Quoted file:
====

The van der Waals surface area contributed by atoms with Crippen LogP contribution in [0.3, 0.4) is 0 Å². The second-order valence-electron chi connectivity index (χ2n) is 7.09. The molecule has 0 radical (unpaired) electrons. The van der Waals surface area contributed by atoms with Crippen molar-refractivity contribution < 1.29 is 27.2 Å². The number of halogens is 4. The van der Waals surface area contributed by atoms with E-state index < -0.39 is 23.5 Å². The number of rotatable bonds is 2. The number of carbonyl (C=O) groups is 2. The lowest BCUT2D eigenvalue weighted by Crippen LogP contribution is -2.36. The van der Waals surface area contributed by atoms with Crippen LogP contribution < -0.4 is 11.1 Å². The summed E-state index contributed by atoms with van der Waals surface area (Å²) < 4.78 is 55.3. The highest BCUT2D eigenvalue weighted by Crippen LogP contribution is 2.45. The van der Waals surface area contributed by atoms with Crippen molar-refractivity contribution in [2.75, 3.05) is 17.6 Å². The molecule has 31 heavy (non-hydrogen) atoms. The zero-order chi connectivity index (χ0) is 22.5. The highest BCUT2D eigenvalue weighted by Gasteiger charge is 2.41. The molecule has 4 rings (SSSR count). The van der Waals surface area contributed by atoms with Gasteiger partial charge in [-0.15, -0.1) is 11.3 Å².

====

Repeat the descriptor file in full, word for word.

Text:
The van der Waals surface area contributed by atoms with Crippen LogP contribution in [0.3, 0.4) is 0 Å². The second-order valence-electron chi connectivity index (χ2n) is 7.09. The molecule has 0 radical (unpaired) electrons. The van der Waals surface area contributed by atoms with Crippen molar-refractivity contribution < 1.29 is 27.2 Å². The number of halogens is 4. The van der Waals surface area contributed by atoms with E-state index < -0.39 is 23.5 Å². The number of rotatable bonds is 2. The number of carbonyl (C=O) groups is 2. The lowest BCUT2D eigenvalue weighted by Crippen LogP contribution is -2.36. The van der Waals surface area contributed by atoms with Crippen LogP contribution < -0.4 is 11.1 Å². The summed E-state index contributed by atoms with van der Waals surface area (Å²) < 4.78 is 55.3. The highest BCUT2D eigenvalue weighted by Crippen LogP contribution is 2.45. The van der Waals surface area contributed by atoms with Crippen molar-refractivity contribution in [2.75, 3.05) is 17.6 Å². The molecule has 31 heavy (non-hydrogen) atoms. The zero-order chi connectivity index (χ0) is 22.5. The highest BCUT2D eigenvalue weighted by Gasteiger charge is 2.41. The molecule has 4 rings (SSSR count). The van der Waals surface area contributed by atoms with Gasteiger partial charge in [-0.15, -0.1) is 11.3 Å².